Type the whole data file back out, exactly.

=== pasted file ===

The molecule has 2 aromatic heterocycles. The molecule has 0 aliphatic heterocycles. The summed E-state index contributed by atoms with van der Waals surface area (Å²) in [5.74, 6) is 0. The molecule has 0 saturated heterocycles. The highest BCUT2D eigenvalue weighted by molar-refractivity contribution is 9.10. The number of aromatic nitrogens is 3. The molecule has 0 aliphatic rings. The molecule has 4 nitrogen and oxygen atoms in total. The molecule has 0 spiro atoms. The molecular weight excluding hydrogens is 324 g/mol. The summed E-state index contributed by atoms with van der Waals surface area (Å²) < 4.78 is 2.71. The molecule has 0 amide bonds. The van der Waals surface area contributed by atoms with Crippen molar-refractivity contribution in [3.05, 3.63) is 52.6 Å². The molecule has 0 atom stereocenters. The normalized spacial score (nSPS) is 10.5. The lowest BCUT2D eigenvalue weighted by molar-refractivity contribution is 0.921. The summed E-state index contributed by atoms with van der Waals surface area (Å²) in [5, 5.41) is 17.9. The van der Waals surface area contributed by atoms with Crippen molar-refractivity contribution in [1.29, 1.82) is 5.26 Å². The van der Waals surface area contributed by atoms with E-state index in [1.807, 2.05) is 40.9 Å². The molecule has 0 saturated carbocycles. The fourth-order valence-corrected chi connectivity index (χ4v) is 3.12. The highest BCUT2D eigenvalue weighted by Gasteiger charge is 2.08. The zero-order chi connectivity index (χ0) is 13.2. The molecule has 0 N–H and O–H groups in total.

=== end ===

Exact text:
The molecule has 2 aromatic heterocycles. The molecule has 0 aliphatic heterocycles. The summed E-state index contributed by atoms with van der Waals surface area (Å²) in [5.74, 6) is 0. The molecule has 0 saturated heterocycles. The highest BCUT2D eigenvalue weighted by molar-refractivity contribution is 9.10. The number of aromatic nitrogens is 3. The molecule has 0 aliphatic rings. The molecule has 4 nitrogen and oxygen atoms in total. The molecule has 0 spiro atoms. The molecular weight excluding hydrogens is 324 g/mol. The summed E-state index contributed by atoms with van der Waals surface area (Å²) < 4.78 is 2.71. The molecule has 0 amide bonds. The van der Waals surface area contributed by atoms with Crippen molar-refractivity contribution in [3.05, 3.63) is 52.6 Å². The molecule has 0 atom stereocenters. The normalized spacial score (nSPS) is 10.5. The lowest BCUT2D eigenvalue weighted by molar-refractivity contribution is 0.921. The summed E-state index contributed by atoms with van der Waals surface area (Å²) in [5, 5.41) is 17.9. The van der Waals surface area contributed by atoms with Crippen molar-refractivity contribution in [1.29, 1.82) is 5.26 Å². The van der Waals surface area contributed by atoms with E-state index in [1.807, 2.05) is 40.9 Å². The molecule has 0 saturated carbocycles. The fourth-order valence-corrected chi connectivity index (χ4v) is 3.12. The highest BCUT2D eigenvalue weighted by Gasteiger charge is 2.08. The zero-order chi connectivity index (χ0) is 13.2. The molecule has 0 N–H and O–H groups in total.